Most browsers cannot use all the HTML5 elements yet. But with wrapper functions we can switch in the future with one simply change. We could also enable it for browsers that support it and provide fallbacks (html/js/css) for older browsers. As soon as all browsers understand it we can turn off those fallbacks in the future. Everything in one spot.

Excerpt from a baked controller of mine (using custom bake templates – see my other article):

function admin_edit($id = null) {
		if (empty($id) || !($discount = $this->Discount->find('first', array('conditions'=>array(''=>$id))))) {
			$this->Common->flashMessage(__('invalid record', true), 'error');
			$this->Common->autoRedirect(array('action' => 'index'));
		if (!empty($this->data)) {
			if ($this->Discount->save($this->data)) {
				$var = $this->data['Discount']['name'];
				$this->Common->flashMessage(sprintf(__('record edit %s saved', true), h($var)), 'success');
				$this->Common->postRedirect(array('action' => 'index'));
			} else {
				$this->Common->flashMessage(__('formContainsErrors', true), 'error');
		if (empty($this->data)) {
			$this->data = $discount;

As you can see we have two methods that are used in all controllers:

  • autoRedirect: trying to redirect back to the previous page (using the referer) if possible
  • postRedirect: redirecting back to the content using correct headers

Now, postRedirect is the interesting part.
As of right now quite a few browsers don’t support the new XHTML status code 303 which is supposed to be used in this case. But maybe in a few months we can simply switch from 302 to 303 by changing this method

Here is the method:

	 * should be a 303, but:
	 * Note: Many pre-HTTP/1.1 user agents do not understand the 303 status. When interoperability with such clients is a concern, the 302 status code may be used instead, since most user agents react to a 302 response as described here for 303.
	 * @see
	 * TODO: change to 303 with backwardscompatability for older browsers...
	public function postRedirect($whereTo, $status = 302) {
		$this->Controller->redirect($whereTo, $status);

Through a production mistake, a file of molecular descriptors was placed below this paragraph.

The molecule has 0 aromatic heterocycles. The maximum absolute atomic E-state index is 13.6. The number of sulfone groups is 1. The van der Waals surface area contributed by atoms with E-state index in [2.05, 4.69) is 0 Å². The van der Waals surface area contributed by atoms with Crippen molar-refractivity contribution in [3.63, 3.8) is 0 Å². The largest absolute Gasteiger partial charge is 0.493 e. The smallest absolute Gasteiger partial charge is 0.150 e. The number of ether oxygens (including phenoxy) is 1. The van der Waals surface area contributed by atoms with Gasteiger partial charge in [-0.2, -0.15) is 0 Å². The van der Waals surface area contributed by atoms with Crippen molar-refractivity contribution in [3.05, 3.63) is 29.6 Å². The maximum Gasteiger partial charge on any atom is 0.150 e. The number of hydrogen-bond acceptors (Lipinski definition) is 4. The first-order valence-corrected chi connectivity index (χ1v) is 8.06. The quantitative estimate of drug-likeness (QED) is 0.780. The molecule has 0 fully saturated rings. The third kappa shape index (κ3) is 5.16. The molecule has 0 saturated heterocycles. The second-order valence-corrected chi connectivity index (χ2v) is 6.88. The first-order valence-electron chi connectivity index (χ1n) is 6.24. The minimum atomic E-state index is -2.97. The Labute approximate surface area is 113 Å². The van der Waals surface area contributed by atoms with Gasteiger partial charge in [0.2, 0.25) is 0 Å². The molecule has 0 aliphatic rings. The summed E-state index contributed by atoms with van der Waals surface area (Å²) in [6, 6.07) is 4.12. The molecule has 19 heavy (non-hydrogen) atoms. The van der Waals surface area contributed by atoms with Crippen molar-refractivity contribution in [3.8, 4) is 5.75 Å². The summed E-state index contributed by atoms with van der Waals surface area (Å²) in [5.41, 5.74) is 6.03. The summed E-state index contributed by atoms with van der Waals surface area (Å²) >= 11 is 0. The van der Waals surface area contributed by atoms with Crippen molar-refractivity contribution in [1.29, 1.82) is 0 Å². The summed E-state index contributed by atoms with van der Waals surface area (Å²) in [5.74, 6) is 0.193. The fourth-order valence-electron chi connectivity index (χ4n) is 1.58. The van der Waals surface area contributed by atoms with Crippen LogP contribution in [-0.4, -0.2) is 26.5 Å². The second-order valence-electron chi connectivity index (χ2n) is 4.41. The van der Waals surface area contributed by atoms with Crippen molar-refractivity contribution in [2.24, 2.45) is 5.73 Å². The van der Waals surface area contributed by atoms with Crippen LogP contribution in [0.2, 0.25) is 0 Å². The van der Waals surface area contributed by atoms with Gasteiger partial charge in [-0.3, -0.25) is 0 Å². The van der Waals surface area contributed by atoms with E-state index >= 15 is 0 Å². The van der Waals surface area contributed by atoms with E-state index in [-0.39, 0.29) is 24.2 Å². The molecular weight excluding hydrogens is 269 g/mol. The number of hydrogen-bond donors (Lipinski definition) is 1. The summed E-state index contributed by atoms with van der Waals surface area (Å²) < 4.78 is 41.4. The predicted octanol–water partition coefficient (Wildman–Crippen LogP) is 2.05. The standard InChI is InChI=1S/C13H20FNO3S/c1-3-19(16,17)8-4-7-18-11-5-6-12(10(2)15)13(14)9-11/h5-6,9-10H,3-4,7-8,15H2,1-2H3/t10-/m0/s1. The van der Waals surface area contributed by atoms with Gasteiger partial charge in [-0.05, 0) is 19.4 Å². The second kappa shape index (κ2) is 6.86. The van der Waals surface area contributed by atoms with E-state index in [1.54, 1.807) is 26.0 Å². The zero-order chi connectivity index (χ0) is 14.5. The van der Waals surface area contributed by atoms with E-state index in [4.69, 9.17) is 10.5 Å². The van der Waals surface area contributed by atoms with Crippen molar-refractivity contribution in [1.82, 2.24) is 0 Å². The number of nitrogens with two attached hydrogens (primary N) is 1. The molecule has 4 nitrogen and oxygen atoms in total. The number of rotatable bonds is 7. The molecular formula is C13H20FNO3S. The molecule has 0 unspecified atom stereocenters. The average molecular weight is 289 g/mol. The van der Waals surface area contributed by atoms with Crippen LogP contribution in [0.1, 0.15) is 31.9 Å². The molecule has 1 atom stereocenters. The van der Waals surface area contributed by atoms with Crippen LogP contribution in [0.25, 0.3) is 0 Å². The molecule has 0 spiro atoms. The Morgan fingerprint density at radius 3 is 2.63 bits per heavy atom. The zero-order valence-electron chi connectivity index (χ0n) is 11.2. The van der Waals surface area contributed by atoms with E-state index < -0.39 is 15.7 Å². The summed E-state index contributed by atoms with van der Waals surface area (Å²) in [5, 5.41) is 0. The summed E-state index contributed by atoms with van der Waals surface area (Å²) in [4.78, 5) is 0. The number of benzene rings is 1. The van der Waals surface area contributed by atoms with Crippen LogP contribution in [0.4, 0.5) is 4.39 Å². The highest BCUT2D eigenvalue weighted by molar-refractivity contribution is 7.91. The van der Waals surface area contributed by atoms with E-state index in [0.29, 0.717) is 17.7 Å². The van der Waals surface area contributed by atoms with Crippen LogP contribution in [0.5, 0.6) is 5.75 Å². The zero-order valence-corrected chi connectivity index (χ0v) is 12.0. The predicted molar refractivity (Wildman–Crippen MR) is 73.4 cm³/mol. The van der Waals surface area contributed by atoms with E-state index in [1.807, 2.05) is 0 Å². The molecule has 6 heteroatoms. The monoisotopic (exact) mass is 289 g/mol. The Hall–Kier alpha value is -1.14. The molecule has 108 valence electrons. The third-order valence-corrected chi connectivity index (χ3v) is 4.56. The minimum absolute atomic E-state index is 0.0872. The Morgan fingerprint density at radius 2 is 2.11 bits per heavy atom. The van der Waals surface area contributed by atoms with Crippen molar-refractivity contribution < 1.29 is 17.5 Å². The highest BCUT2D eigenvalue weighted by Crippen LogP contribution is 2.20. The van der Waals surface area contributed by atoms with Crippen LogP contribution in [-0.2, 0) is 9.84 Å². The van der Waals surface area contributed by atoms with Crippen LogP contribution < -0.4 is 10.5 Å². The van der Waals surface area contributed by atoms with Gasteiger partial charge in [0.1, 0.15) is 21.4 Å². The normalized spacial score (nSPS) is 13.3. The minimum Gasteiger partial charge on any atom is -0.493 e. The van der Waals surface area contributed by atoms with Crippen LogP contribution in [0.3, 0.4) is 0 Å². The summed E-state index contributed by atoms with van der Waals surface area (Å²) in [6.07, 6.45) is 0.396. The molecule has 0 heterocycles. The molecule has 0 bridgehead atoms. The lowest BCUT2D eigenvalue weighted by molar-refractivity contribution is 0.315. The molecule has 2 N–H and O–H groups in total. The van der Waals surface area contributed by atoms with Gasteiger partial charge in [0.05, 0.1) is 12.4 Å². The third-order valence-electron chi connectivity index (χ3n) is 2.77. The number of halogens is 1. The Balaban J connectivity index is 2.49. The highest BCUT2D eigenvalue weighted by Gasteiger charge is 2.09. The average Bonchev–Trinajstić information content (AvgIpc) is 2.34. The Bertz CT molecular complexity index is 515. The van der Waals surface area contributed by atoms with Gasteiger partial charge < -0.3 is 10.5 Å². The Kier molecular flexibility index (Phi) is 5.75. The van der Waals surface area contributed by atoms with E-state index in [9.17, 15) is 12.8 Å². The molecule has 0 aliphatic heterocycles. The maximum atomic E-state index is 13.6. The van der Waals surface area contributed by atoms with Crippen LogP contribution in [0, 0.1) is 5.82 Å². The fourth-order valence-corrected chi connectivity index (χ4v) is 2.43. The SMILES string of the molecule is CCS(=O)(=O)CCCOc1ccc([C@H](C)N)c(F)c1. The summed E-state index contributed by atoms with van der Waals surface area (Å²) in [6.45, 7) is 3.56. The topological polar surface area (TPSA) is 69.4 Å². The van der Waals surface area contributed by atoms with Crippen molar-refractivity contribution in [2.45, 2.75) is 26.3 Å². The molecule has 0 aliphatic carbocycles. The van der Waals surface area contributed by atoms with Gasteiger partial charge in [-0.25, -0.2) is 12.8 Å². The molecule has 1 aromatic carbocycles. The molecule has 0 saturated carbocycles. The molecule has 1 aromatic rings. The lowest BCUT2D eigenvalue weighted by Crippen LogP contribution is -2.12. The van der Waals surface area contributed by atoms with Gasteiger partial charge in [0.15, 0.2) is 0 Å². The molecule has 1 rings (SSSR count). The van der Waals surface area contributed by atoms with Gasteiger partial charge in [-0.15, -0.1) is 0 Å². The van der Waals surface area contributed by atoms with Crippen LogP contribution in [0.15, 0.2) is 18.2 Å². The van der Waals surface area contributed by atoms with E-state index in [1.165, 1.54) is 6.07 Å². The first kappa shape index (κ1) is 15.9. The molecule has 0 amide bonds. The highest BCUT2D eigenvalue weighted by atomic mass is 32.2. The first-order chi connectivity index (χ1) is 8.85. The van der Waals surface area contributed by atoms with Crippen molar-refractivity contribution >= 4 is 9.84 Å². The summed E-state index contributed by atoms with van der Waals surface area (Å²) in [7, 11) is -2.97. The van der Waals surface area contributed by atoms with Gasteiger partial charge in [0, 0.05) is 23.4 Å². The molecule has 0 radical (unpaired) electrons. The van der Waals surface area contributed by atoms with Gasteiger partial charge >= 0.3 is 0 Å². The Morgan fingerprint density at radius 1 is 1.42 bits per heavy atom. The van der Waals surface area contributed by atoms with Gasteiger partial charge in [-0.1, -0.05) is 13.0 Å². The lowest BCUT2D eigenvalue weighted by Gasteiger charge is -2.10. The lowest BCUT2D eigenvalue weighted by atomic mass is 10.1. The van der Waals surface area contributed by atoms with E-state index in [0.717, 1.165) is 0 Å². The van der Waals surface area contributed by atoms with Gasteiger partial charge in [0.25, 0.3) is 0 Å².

Of course there are many other examples why it is always good to wrap even stuff as simple as this redirect in wrapper functions.


Similar to the above for HTML/PHP it is also a good idea to use frameworks and wrappers for JS as well.
For example Jquery/Prototype to only name two big ones.
This is at least as important due to the many different browser versions out there. It really helps to know that those frameworks provide a simple solution that works on all those browsers. Ideally you should only have to update the framework lib in order to be safe for the changes of the future.

Feel free to comment.


Web Development Snippets

06 Mar

A couple of useful snippets for web developing. The list will grow over the years.

Jumping to anchors with JS

If we want to jump to an anchor dynamically (using javascript):

/* dont use this!!! */
//location.href = location.href  + '#searchbox';
/* and not this either: */
/* this is the correct way to go */
window.location.hash = "searchbox";

This has still some flaws if you click the anchor multiple times.
This worked for me:

var destinationLink = document.getElementById('targetId');
var destx = destinationLink.offsetLeft;  
var desty = destinationLink.offsetTop;
scrollTo(destx, desty);

So the above method should be used to set the hash of the page. The below one for jumping to anchors.

Prevent Right Click

This should be used wisely and only where it makes sense. It it neither waterproof nor convenient in most cases. Simply by displaying the source code the content can still be accessed (Shortcuts like STRG+U).

<body oncontextmenu="return false">

I like the browser solution more than the js solutions out there 🙂

Get HTML5 ready

<input name="url" placeholder="http://"/>

This is only one example of many. The Google Chrome browser already understands it as well as some beta browsers like FF4 etc.
Combine this with a javascript/jquery fallback and you have a nice (placeholder) functionality that will some day run natively in all user browsers.

And some more snippets from different external sources:

Forcing long strings to wrap